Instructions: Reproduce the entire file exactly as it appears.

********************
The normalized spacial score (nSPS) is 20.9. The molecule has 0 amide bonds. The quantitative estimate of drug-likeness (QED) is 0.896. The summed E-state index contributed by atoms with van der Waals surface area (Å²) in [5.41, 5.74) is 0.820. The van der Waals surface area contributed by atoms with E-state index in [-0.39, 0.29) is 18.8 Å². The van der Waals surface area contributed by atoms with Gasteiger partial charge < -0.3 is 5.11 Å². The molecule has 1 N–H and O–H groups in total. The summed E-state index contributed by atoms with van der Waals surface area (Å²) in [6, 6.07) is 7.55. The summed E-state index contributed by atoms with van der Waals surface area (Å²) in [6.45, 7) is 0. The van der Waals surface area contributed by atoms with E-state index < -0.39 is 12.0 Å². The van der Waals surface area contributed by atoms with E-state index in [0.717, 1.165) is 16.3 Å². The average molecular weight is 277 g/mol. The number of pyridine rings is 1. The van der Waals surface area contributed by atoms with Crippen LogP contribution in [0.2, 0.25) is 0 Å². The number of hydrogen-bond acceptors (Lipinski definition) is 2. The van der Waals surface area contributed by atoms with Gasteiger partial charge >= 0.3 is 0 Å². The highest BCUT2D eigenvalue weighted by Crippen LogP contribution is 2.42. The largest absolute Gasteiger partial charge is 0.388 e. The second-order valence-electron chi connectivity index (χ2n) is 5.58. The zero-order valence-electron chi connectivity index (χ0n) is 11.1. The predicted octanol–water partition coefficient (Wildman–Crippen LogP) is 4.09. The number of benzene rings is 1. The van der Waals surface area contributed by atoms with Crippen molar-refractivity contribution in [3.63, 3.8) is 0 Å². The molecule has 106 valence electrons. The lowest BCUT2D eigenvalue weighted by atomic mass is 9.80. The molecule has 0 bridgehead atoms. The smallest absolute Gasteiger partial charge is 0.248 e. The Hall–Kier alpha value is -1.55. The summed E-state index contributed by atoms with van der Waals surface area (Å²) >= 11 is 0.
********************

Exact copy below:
The normalized spacial score (nSPS) is 20.9. The molecule has 0 amide bonds. The quantitative estimate of drug-likeness (QED) is 0.896. The summed E-state index contributed by atoms with van der Waals surface area (Å²) in [5.41, 5.74) is 0.820. The van der Waals surface area contributed by atoms with E-state index in [-0.39, 0.29) is 18.8 Å². The van der Waals surface area contributed by atoms with Gasteiger partial charge < -0.3 is 5.11 Å². The molecule has 1 N–H and O–H groups in total. The summed E-state index contributed by atoms with van der Waals surface area (Å²) in [6, 6.07) is 7.55. The summed E-state index contributed by atoms with van der Waals surface area (Å²) in [6.45, 7) is 0. The van der Waals surface area contributed by atoms with E-state index < -0.39 is 12.0 Å². The van der Waals surface area contributed by atoms with E-state index in [0.717, 1.165) is 16.3 Å². The average molecular weight is 277 g/mol. The number of pyridine rings is 1. The van der Waals surface area contributed by atoms with Crippen LogP contribution in [0.2, 0.25) is 0 Å². The number of hydrogen-bond acceptors (Lipinski definition) is 2. The van der Waals surface area contributed by atoms with Gasteiger partial charge >= 0.3 is 0 Å². The highest BCUT2D eigenvalue weighted by Crippen LogP contribution is 2.42. The largest absolute Gasteiger partial charge is 0.388 e. The second-order valence-electron chi connectivity index (χ2n) is 5.58. The zero-order valence-electron chi connectivity index (χ0n) is 11.1. The predicted octanol–water partition coefficient (Wildman–Crippen LogP) is 4.09. The number of benzene rings is 1. The van der Waals surface area contributed by atoms with Crippen molar-refractivity contribution in [3.63, 3.8) is 0 Å². The molecule has 106 valence electrons. The lowest BCUT2D eigenvalue weighted by atomic mass is 9.80. The molecule has 0 bridgehead atoms. The smallest absolute Gasteiger partial charge is 0.248 e. The Hall–Kier alpha value is -1.55. The summed E-state index contributed by atoms with van der Waals surface area (Å²) >= 11 is 0.